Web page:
Prof. Carl J. Bon Tempo, State University of NY at Albany, teaches courses in 20th century American political history, public policy history, immigration history, and the history of American foreign policy. Bon Tempo's current research focuses on human rights politics and policies in the U.S. from the 1970s to the present. He is the author of Americans at the Gate: The United States and Refugees during the Cold War (Princeton University Press, 2008), which explores how and why the U.S. admitted over four million refugees between 1945 and 2000.

Dr. Susanne Heim, Institute of Contemporary History, Munich–Berlin,  is a German political scientist and historian of National Socialism, the Holocaust and international refugee policy. Since 2005 she has been project coordinator  of the editorial project Judenverfolgung 1933 - 1945. Her publications include Architects of Annihilation, with Goetz Aly (2003) and Fluchtpunkt Karibik. Juedische Emigranten in der Dominikanischen Republik, with Hans-Ulrich Dillmann (2009). 

Dr. Johan Ickx, Holy See, studied religious sciences, theology and philosophy at the Catholic University of Leuven and got his doctorate in church history at the Pontificia Università Gregoriana. He worked as academic assistant of the Archivum Historiae Pontificiae, official of the Congregation for the Doctrine of the Faith and official and archivist of the Tribunal of the Apostolic Penitentiary. Currently he is head of the Historical Archive, Section for Relations with States of the Secretariat of State. He published on several subjects related to the history of the Church in the Middle Ages and in the 19th-20th centuries.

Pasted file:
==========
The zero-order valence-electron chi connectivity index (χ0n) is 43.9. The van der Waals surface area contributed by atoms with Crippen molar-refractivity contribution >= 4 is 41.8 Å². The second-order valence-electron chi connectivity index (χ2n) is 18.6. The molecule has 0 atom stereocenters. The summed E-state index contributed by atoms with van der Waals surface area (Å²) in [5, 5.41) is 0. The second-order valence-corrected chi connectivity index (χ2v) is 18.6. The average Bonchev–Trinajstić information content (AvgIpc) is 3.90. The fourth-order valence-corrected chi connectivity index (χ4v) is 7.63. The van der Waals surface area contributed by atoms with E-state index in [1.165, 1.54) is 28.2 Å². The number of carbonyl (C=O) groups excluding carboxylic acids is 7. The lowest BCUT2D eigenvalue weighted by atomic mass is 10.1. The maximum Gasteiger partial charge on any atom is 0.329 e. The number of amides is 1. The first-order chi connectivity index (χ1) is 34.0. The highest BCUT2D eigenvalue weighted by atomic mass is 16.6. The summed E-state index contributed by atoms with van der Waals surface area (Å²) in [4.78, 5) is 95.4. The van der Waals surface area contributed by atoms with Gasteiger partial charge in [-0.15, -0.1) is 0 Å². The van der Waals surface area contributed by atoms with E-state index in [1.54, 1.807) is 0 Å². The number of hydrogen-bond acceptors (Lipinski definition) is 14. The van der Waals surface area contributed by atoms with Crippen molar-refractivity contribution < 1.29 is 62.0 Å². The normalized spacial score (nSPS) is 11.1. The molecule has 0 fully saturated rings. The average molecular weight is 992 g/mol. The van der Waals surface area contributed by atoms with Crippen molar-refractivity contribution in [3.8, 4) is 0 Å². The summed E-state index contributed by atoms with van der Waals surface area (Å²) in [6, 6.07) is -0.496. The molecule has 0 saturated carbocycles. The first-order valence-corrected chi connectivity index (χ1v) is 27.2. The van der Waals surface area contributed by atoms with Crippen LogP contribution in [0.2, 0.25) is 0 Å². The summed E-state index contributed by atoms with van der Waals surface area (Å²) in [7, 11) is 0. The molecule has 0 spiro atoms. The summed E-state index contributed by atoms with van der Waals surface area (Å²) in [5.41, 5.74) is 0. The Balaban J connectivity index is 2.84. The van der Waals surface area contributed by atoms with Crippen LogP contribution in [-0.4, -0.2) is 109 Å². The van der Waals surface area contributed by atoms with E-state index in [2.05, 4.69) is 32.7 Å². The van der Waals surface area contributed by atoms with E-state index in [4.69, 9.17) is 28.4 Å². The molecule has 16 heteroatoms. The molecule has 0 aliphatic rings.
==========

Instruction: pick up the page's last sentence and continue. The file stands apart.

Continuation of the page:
Mr. Stephane Jaquemet was appointed Regional Representative for Southern Europe of the United Nations High Commissioner for Refugees (UNHCR) as of April 2016. Mr. Jaquemet has been working with UNHCR for 24 years, starting in 1992 in Croatia as Head of Operations. He continued his career in Togo serving as Head of Emergency Operations and then as Senior Protection Officer. From 1997 to 2002, he held a number of senior positions in the Division of International Protection at UNHCR Headquarters in Geneva. In 2002, Mr. Jaquemet moved to Indonesia and took the position of Deputy Regional
Representative. In 2005, he was appointed as Representative and successfully served as such in Lebanon, Nepal, Burkina Faso and Colombia. Mr. Jaquemet is a Swiss national and studied law at Lausanne University and was called to the Swiss Bar in 1981. He then successfully completed his master's degree in criminology at the University of Paris.

Dr. Wolf Kaiser, former Director of Education at the House of the Wannsee Conference, worked as a high school teacher and for 24 years as a historian and educator at the Memorial and Educational Site House of the Wannsee Conference in Berlin. He has been a member of the German delegation to the International Holocaust Remembrance Alliance since 2001.

Dr. Mukesh Kapila, CBE, Refugee Crisis Group, University of Manchester, is Professor of Global Health and Humanitarian Affairs. He is also Chair of Nonviolent Peaceforce, Chair of Manchester Global Foundation, Adjunct Professor at the International Centre for Humanitarian Affairs Nairobi, Associate Fellow of the Geneva Centre for Security Policy, Special Representative of the Aegis Trust for the prevention of crimes against humanity, and Special Adviser to Syria Relief. He was Special Adviser to the first-ever World Humanitarian Summit in Istanbul in May 2016. His memoir "Against a Tide of Evil", published in 2013, was nominated for the Best Nonfiction Book of that year. He is the curator of a popular blog series Flesh and Blood.